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This Chartbook on Patient Safety includes a section with results from the National Nursing Home Survey on Patient Safety:
National Healthcare Quality and Disparities Report
This Patient Safety chartbook is part of a family of documents and tools that support the National Healthcare Quality and Disparities Report (QDR). The QDR includes annual reports to Congress mandated in the Healthcare Research and Quality Act of 1999 (P.L. 106-129). This chartbook includes a summary of trends across measures of patient safety from the QDR and figures illustrating select measures of patient safety. A PowerPoint version is also available that users can download for presentations.
CMS has established a Dementia Care Resources page to provide information that was previously housed at the National Nursing Home Quality Improvement Campaign. Additional resources are available through the QIO program.
· C. Infection Control Objectives for a Personnel Health Service
· D. Elements of a Personnel Health Service for Infection Control
· H. Emergency-Response Personnel
· J. The Americans With Disabilities Act
The updated recommendations are aimed at the leaders and staff of Occupational Health Services (OHS) and the administrators and leaders of healthcare organizations (HCO) and are intended to facilitate the provision of occupational infection prevention and control (IPC) services to HCP and prevent the spread of infections between HCP and others. Additional updates to the 1998 Guideline are underway and will be published in the future. Updates in Part I include:
· a broader range of elements necessary for providing occupational IPC services to HCP;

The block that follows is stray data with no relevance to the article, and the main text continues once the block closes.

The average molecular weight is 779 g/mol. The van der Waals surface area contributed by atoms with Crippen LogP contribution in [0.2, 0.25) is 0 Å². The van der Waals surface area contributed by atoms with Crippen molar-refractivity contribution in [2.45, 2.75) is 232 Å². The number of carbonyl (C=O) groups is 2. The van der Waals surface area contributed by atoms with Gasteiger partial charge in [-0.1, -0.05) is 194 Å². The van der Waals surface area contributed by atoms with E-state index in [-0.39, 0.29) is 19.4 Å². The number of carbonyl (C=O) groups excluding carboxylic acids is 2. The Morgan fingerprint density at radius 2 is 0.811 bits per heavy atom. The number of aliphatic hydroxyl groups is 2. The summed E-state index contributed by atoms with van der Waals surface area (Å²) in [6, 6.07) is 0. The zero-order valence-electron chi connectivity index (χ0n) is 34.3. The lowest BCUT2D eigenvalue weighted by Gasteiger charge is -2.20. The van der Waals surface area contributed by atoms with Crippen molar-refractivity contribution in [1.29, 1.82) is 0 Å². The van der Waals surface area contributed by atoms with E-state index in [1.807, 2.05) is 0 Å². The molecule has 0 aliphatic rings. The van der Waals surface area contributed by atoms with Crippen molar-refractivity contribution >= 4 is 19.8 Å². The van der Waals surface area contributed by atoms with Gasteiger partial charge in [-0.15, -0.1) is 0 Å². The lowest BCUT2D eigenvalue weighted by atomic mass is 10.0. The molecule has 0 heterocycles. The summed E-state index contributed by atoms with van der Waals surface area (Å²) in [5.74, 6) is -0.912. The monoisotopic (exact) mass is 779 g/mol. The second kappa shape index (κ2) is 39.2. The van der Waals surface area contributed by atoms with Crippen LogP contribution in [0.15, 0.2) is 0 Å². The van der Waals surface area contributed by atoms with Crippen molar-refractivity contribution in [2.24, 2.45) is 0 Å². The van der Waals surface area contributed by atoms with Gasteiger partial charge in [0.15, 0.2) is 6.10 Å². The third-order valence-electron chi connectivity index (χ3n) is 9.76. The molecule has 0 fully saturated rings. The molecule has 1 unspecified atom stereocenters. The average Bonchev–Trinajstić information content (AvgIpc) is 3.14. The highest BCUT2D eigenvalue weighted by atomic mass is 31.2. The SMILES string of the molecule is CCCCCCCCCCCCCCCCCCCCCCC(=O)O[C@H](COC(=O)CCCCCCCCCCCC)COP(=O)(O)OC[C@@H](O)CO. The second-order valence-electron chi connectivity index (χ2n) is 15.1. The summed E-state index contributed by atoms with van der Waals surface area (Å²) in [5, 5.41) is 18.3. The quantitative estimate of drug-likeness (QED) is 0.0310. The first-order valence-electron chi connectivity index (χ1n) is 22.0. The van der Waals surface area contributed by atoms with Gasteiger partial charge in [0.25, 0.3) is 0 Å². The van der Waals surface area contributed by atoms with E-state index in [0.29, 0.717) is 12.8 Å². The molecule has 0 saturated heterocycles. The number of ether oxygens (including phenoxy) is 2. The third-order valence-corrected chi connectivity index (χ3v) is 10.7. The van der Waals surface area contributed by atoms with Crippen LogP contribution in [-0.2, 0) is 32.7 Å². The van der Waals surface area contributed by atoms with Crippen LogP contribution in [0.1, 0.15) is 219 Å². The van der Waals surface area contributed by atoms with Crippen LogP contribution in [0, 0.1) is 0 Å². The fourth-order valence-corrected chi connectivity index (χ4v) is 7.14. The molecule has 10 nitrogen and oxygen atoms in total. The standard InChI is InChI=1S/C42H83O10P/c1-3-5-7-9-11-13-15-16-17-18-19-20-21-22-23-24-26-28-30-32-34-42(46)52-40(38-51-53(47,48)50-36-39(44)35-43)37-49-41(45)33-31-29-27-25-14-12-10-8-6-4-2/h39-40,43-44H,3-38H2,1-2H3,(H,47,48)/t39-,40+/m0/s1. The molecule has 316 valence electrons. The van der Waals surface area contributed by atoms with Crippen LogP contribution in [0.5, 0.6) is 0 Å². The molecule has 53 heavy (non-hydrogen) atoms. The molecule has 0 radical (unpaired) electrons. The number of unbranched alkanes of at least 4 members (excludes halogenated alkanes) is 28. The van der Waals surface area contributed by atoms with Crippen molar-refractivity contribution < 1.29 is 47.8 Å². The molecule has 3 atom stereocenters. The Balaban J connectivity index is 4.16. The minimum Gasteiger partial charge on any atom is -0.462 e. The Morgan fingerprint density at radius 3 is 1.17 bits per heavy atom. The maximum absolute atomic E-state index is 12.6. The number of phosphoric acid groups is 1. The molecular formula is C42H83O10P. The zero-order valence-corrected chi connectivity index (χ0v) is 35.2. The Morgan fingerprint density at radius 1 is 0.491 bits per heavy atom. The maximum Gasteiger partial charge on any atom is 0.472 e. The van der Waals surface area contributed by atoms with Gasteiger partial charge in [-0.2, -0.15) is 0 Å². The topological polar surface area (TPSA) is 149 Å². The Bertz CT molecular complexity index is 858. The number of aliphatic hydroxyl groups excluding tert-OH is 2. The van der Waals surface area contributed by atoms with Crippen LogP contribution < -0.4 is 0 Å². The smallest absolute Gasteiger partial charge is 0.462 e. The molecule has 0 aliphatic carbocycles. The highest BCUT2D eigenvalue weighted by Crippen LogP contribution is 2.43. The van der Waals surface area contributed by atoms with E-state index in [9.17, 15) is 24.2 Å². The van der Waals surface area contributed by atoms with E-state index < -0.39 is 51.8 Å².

· applicability to the wider range of healthcare settings where patient care is now delivered, including hospital-based, long-term care, and outpatient settings such as ambulatory and home healthcare; and
· expanded guidance on policies and procedures for occupational IPC services and strategies for delivering occupational IPC services to HCP.
New topics include:
· administrative support and resource allocation for OHS by senior leaders and management,
· service oversight by OHS leadership, and
· use of performance measures to track occupational IPC services and guide quality improvement initiatives.
Unrecognized spread of germs from healthcare personnel (HCP) contamination occurs every day in healthcare settings, posing a risk to patients and HCP alike. Recent Ebola virus outbreaks demonstrated that the potential for transmission of any pathogen in healthcare settings poses an immediate and serious threat.
Preventing the spread of germs in healthcare is essential to protecting the health of patients and HCP. This International Infection Prevention Week, the CDC Prevention Epicenters Program is pleased to announce a groundbreaking new journal supplement, “Personal Protective Equipment for Preventing Contact Transmission of Pathogens: Innovations from CDC’s Prevention Epicenters Program,” composed of 14 in-depth studies, published in this month’s Clinical Infectious Diseases. This research provides insights from recent personal protective equipment (PPE) work in U.S. healthcare settings. It provides evidence to improve routine use of PPE, and to prevent contact transmission of Ebola and other infectious diseases in healthcare settings.